Savor the Wines of the World
Uncork one (or a case) of these bargain-priced bottles from other continents, and enjoy it while watching your favorite show on a high-definition, flat-panel TV.
We live in a global economy, and you should rejoice, if you like wine. Despite the sinking dollar, you can still find bargain prices on some great vintages from other continents.
Start with Argentina's Bodega Catena Zapata Chardonnay Mendoza 2004 ($18 a bottle; www.catenawines.com). That's a mouthful, but so is this golden-hued, delicate Chardonnay that drops notes of apricots and tropical fruits. And you won't be picking splinters from your tongue, as with so many over-oaked American Chardonnays. Stephen Tanzer, editor of International Wine Cellar (and this writer's brother), says that the pleasing acidity results from the exceptionally high altitude of Mendoza's vineyards, where the sharp variation between day and night temperatures lets grapes hold more acid.
The grapes that go into Italy's Vietti Barbera D'Alba Tre Vigne 2004 ($22; www.vietti.com) grow on the same hillsides as the Nebbiolo grapes that are used to make super-expensive Barolo wines. This outstanding Barbera has a bouquet of violets and cassis and a pleasing cherry flavor.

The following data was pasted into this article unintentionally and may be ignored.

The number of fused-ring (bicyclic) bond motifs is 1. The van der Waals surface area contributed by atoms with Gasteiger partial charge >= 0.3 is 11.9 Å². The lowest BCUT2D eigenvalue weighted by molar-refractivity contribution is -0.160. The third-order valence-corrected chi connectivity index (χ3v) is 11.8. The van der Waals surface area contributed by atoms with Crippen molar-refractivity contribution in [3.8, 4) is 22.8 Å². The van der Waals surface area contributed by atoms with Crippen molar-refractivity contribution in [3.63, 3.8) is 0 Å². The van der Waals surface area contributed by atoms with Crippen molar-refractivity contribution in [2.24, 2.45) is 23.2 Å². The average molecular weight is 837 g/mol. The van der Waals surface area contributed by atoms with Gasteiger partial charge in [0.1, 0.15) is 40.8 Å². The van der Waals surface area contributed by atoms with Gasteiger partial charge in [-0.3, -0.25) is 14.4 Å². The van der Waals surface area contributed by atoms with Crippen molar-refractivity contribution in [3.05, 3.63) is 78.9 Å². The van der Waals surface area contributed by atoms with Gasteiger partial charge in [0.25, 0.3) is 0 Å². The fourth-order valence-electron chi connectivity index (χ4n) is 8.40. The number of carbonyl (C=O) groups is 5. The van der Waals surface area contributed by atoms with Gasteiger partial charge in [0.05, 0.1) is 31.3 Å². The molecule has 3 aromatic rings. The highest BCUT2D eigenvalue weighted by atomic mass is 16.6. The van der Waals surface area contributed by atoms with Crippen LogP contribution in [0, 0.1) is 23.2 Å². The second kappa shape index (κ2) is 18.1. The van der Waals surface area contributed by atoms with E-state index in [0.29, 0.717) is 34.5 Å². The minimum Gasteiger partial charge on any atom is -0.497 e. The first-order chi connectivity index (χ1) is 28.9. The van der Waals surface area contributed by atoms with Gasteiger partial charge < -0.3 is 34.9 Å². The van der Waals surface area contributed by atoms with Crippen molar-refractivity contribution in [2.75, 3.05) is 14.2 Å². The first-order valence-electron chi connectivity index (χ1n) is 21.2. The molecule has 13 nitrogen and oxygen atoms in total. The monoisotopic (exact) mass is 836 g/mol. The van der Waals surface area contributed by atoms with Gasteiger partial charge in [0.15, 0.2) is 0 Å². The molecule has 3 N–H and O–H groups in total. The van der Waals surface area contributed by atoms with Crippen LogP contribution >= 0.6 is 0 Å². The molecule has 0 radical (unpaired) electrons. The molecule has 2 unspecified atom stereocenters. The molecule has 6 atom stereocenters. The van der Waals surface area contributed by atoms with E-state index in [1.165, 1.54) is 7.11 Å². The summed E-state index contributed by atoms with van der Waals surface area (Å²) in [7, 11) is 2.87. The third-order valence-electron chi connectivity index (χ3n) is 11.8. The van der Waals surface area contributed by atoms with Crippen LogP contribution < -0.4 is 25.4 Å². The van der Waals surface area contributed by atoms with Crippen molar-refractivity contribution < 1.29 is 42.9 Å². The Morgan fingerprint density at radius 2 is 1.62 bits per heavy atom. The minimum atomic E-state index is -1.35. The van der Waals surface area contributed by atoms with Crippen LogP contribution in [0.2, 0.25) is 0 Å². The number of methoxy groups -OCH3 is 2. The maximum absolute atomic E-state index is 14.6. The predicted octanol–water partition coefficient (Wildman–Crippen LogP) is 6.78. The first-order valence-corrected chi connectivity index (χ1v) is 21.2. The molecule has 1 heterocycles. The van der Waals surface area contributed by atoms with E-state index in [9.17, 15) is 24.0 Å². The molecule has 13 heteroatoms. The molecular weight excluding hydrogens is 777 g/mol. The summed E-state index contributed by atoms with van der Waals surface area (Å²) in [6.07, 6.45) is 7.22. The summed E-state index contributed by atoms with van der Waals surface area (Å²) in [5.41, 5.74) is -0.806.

If Chile's Casa Lapostolle Cuvee Alexandre Merlot 2003 ($20; www.casalapostolle.com) reminds you of a Bordeaux, it's no wonder. Casa Lapostolle was founded by the family behind France's Grand Marnier liqueur, and the Chilean winery employs world-renowned Bordeaux oenologist Michel Rolland as a consultant. This merlot has pleasant spicy and chocolate flavors.
Our last pick, Clos Montirius Vacqueyras 2003 ($22), is a true expression of France's southern Rhone Valley soil. When you uncork the bottle, this 50-50 blend of Syrah and Grenache grapes emits a wild barnyard, tobacco odor. Don't be put off. Decant the wine for at least 45 minutes before drinking, and you'll be rewarded with an opulent, concentrated, spicy wine that improves with each glass.
Getting a case of each (48 bottles total) will run you a little less than $1,000. Head to www.wine-searcher.com for help locating stores near you that sell the wines.
-- Andrew Tanzer
Get the big picture
A high-definition, flat-panel TV for a grand? Yes, if you limit your big-screen experience to 32 inches -- plenty big for a small apartment or bedroom.
Consider the Vizio L32 HDTV ($1,000, pictured above) and the Wal-Mart ilo 32Ó Widescreen LCD HDTV ($897), which are not bare-bones models. Both svelte sets have built-in speakers and an HD tuner for receiving over-the-air high-def channels. Although it's true that you won't need an integrated HD tuner if you plan to use a satellite or cable box, it's nice to have one in case of an emergency, such as when a storm knocks out your pay-TV service.
If you'd prefer an even bigger picture for a true home-theater experience, your patience (and frugality) will soon be rewarded. This holiday season, we'll likely see the price of 42-inch plasma displays fall to $1,000, according to industry analysts.